Q. Does alcohol handrub work?
A. Alcohol handrub works very well, and is more effective than soap and water at disinfecting physically clean hands. However, it is not effective when hands are dirty or soiled and against some organisms.
The evidence very clearly supports the view that it is perfectly acceptable to use alcohol handrub on its own provided none of the indicators for handwashing occur.
In summary – there are a large number of studies that have looked at alcohol and antimicrobial soap and water and compared the two. In 90% of the studies, alcohol handrubs reduced bacterial counts on the hands to a greater degree than the antimicrobial soaps.
All handrubs on the NHS Supply Chain contract have been rigorously and independently tested to ensure that they meet the very latest in EU and UN efficacy standards. The efficacy test programme was developed by leading microbiologists, including those who wrote the European test standards for these products.
Q. Is alcohol handrub always enough?
A. No. Alcohol handrub is excellent for disinfecting clean hands, but if your hands are at all dirty you need to wash with soap and water. Also, alcohol is less effective against some organisms such as Clostridium difficile and some viruses that cause gastroenteritis. Hands should always be washed with soap and water when caring for anyone with diarrhoea or vomiting or there is an outbreak of Clostridium Difficile or other diarrhoeal illness.
Q. Can Muslims use alcohol handrub?
A. This is a very common query which is in essence quite simple to answer. Although alcohol is prohibited in certain religions, many people overlook alcohol as a medical agent. In Islam any substance that man can manufacture or develop in order to alleviate illness or contribute to better health is clearly permitted. Saudi Arabia widely introduced alcohol handrub in healthcare settings in 2003 without encountering difficulties or reluctance. More information can be found in the WHO Guidelines on Hand Hygiene in Health Care.
Q. Are all disinfectant handrubs the same?
A. There are many different products sold as disinfectant handrubs, but according to the World Health Organization (WHO), alcohol-based handrubs are the only products to reduce or inhibit the growth of microorganisms with maximum efficiency. To be most effective, the handrub should contain 60-80% alcohol.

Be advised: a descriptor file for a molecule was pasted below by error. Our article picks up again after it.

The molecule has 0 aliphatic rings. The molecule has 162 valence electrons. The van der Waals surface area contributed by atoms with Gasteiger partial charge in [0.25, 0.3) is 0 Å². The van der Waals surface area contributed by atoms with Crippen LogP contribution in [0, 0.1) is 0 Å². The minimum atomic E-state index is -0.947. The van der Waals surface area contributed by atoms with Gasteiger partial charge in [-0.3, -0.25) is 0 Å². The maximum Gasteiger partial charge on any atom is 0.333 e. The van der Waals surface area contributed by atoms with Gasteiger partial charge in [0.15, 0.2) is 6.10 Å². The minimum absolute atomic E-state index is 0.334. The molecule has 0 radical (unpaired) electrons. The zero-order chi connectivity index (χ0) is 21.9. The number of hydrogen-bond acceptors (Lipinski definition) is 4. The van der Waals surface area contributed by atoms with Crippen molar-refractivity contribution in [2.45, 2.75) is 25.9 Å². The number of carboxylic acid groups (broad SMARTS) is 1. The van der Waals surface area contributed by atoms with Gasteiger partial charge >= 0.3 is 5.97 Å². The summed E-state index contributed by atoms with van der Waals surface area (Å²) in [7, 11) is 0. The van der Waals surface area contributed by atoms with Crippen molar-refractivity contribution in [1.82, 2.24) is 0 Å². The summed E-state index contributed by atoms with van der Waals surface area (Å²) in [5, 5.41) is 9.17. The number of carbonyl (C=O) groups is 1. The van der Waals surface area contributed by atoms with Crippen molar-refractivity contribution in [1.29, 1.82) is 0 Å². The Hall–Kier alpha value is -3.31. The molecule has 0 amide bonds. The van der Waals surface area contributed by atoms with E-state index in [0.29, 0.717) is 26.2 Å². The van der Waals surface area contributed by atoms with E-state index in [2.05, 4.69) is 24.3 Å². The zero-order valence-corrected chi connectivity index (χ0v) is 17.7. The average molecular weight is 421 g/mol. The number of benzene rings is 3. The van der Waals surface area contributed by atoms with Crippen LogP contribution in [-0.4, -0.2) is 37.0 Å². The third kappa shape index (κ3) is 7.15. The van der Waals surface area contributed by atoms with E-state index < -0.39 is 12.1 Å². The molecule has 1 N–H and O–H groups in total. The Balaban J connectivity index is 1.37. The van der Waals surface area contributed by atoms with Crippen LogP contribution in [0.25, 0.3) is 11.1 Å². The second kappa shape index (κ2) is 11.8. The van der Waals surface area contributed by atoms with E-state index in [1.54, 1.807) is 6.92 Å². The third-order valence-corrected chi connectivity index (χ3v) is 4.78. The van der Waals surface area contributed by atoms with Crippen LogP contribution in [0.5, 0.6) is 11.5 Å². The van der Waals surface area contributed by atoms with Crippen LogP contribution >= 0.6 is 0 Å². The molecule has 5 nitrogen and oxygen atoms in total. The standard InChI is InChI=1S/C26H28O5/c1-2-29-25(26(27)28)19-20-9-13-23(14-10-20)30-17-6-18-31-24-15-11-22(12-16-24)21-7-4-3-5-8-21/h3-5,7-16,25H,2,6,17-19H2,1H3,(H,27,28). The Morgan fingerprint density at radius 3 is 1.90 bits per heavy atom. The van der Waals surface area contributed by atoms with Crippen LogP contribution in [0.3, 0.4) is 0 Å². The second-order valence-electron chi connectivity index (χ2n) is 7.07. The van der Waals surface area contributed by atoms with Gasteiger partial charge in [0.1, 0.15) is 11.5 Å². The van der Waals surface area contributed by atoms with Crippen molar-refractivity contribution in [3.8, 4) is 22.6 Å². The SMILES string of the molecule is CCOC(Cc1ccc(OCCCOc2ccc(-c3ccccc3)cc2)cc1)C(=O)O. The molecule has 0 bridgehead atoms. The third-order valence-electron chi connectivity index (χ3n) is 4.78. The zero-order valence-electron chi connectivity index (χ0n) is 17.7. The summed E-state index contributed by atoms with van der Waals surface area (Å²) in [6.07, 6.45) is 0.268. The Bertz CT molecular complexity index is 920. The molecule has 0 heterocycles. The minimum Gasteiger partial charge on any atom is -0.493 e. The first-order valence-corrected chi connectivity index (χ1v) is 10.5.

Q. Is alcohol absorbed through the skin when you use alcohol-based handrub?
A. The best available scientific evidence indicates that only a negligible amount of alcohol, too small to have any effect, is absorbed through the skin when alcohol-based handrubs are used.
Q. Can staff become ‘drunk’ by using alcohol handrub?
A. There is no evidence to suggest this. A study published in the Journal of Hospital Infection in 2004 tried to see whether this was the case, but the results showed that alcohol levels found in blood after using the handrubs was insignificant. For more information, you can access the full article via the Science Direct website.
Q. Does alcohol work against Clostridium difficile?
A. Yes and no. Clostridium difficile (C. diff) is a spore forming bacteria. Alcohol handrub is effective against C. diff which is not within a spore, however will not be effective against C. diff spores. For this reason when looking after a patient with diarrhoea or vomiting including C. diff, handwashing with soap and water is the only acceptable way to perform hand hygiene.
Q. How many times can you use the alcohol handrubs?
A. Some people have advocated that you should wash your hands after every four or five applications of alcohol. There is no reason to do this. It should be down to personal preference and common sense. If your hands feel ‘grubby’ or are visibly dirty: wash them with soap and water at the sink.
Q. Does alcohol dry the hands or sting when applied?
A. Modern alcohol handrubs should not (if used correctly) dry the hands. Some staff may be familiar with the generation of alcohol handrubs which contained no skin softeners (emollients). Today’s generation of handrubs all contain skin softeners that help prevent drying. Of the published studies available, many describe that nurses who routinely use alcohol handrub have less skin irritation and dryness than those using purely soap and water. Alcohol handrub will sting if the staff member has any cuts or broken skin and such areas should be covered with waterproof plasters.
Allergic contact dermatitis due to alcohol-based handrub is very rare. Staff who experience problems should be referred to their occupational health departments.
The use of hand moisturisers should also be promoted to staff.
Q. Will widespread use of alcohol handrub make it likely that bacteria will become resistant to it?
A. There is no evidence to suggest this.